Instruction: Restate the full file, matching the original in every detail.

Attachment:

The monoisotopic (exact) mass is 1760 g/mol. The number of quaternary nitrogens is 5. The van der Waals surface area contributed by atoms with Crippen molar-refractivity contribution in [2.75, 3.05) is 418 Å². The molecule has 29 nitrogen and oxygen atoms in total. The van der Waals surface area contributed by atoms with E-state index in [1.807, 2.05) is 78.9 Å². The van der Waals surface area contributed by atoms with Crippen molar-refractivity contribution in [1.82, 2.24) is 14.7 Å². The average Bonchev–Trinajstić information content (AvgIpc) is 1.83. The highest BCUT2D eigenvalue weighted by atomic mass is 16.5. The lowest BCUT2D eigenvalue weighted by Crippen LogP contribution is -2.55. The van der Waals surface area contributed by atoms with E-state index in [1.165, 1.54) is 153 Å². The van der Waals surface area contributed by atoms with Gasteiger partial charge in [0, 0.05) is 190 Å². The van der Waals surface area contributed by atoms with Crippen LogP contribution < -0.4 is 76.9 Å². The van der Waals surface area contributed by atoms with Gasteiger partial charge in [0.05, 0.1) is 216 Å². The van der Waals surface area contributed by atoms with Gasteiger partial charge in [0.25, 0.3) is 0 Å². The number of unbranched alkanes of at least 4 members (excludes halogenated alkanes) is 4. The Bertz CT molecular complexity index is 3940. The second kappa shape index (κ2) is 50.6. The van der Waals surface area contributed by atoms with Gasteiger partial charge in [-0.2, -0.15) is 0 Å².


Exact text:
The monoisotopic (exact) mass is 1760 g/mol. The number of quaternary nitrogens is 5. The van der Waals surface area contributed by atoms with Crippen molar-refractivity contribution in [2.75, 3.05) is 418 Å². The molecule has 29 nitrogen and oxygen atoms in total. The van der Waals surface area contributed by atoms with E-state index in [1.807, 2.05) is 78.9 Å². The van der Waals surface area contributed by atoms with Crippen molar-refractivity contribution in [1.82, 2.24) is 14.7 Å². The average Bonchev–Trinajstić information content (AvgIpc) is 1.83. The highest BCUT2D eigenvalue weighted by atomic mass is 16.5. The lowest BCUT2D eigenvalue weighted by Crippen LogP contribution is -2.55. The van der Waals surface area contributed by atoms with E-state index in [1.165, 1.54) is 153 Å². The van der Waals surface area contributed by atoms with Gasteiger partial charge in [0, 0.05) is 190 Å². The van der Waals surface area contributed by atoms with Crippen LogP contribution < -0.4 is 76.9 Å². The van der Waals surface area contributed by atoms with Gasteiger partial charge in [0.05, 0.1) is 216 Å². The van der Waals surface area contributed by atoms with Gasteiger partial charge in [0.25, 0.3) is 0 Å². The number of unbranched alkanes of at least 4 members (excludes halogenated alkanes) is 4. The Bertz CT molecular complexity index is 3940. The second kappa shape index (κ2) is 50.6. The van der Waals surface area contributed by atoms with Gasteiger partial charge in [-0.2, -0.15) is 0 Å².